Calling 911 In A Mental Health Emergency: Things You Should Know
If you have a friend or family member who might need some assistance from mental health professionals, make an appointment with a psychiatrist. However, if it’s an emergency, the only option left is to call 911. It might surprise you to know that most incidents involving a person with mental illness and the cops end in accidents and injuries. So, how do you address a mental health emergency if it could risk injuries? We cover all that you need to know if you have to call 911 in the case of a mental health emergency.
Mental Health Emergencies – When Should You Dial 911?
As National Alliance on Mental Illness explains it, the role of the police in such situations is to ensure safety for everyone and maintain control. Psychiatric crisis calls are always treated differently, and you should explain to the operator that it is a mental health emergency you are calling them for. If the situation demands the patient to be taken to the hospital, the best thing you can do is call 911.
In some situations, the person who requires mental health support needs to be forcefully taken to the hospital. And it is only the police who can do it in the right way. Generally speaking, act if you see people battling mental health and posing a threat to others. You should not hesitate to call 911. You may also want to call the department’s non-emergency number to do a welfare check of your loved ones.
Keep Your Calm And Composure During Mental Health Emergency.
You need to keep calm and follow all the directions in such situations. Listen to the dispatcher very carefully and follow all the instructions. It is also important for you to know your exact location. If possible, call from a landline number to help the police identify your actual location fast.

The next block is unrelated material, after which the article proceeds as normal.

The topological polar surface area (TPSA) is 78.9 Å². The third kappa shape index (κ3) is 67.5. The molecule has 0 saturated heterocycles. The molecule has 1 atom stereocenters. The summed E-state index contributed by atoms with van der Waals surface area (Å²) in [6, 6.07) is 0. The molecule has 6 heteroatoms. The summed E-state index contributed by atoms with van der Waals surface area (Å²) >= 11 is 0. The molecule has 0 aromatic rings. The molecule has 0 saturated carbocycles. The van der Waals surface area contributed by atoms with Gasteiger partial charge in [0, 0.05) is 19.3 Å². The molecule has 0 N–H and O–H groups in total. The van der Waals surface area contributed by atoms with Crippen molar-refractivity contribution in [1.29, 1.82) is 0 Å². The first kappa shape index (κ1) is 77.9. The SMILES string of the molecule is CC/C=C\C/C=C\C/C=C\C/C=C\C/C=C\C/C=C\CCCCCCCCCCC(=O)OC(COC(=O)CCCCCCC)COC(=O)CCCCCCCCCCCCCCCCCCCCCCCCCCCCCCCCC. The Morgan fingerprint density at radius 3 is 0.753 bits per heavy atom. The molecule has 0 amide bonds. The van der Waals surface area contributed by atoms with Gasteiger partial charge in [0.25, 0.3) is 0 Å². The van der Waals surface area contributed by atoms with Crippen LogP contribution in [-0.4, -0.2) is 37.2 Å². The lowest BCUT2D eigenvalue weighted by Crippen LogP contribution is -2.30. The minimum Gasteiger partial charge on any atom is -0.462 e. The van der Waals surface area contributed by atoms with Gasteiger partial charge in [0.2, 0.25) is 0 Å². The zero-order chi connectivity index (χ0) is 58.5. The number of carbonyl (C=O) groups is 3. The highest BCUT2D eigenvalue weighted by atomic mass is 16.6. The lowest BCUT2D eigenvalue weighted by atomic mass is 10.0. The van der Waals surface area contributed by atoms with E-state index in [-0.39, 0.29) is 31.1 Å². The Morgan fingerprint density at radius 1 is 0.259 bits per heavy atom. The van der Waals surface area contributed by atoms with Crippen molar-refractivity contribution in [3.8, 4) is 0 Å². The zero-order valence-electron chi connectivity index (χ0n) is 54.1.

The 911 dispatchers undergo training to assist people in such situations. Listen to the dispatcher carefully, and don’t hang up while on the call. Explain your emergency in a calm and composed manner and also try to make sure that the person who has a mental disorder doesn’t hear you speaking to the police.
Explain Mental Health Issues To Both The Dispatcher And The Officers.
While you need to explain what sort of mental health disorders your loved one is suffering from, you might need to explain it again to the responding officers. This is simply because dispatchers only summarize the emergency to the officers, and they might need additional information to tackle the situation well. For example, if your loved one has a history of violent behavior, you must share the case history with the responding officers.
You also need to identify yourself and define your relationship with the person. You need to do this at the beginning of the call and when the responding officers ask you. They should know whether you are the primary caregiver to the person or someone else. If you are a neighbor or a stranger trying to help a person in distress, you should tell that too.
Are There Any Alternatives To Calling 911?
Yes, there are a few alternatives to calling 911. If you can manage it yourself, you should call an ambulance and take the person to the nearest hospital. Preferably, you should find a hospital that has a mental health department. You should also contact the person’s primary care provider in case of an emergency and if you are not the primary caregiver yourself. If you can, contact a mental health counselor or a medical care worker and explain the situation. Even community health care service providers can provide the required help and support during such situations.
Remember that the person suffering from a mental health disorder still has civil rights even if they turn violent. And when they call 911, they should not face the risk of arrest.
There are certain Federal and state rules and regulations regarding such mental health emergencies which you should be aware of. Check with the mental health services department in advance. You can act per your state’s rules and regulations during emergencies and help someone in need. It is important to read, research, and understand your local laws so you act fast and possibly save a life. Did you find this blog useful? Do let us know in the comments section!
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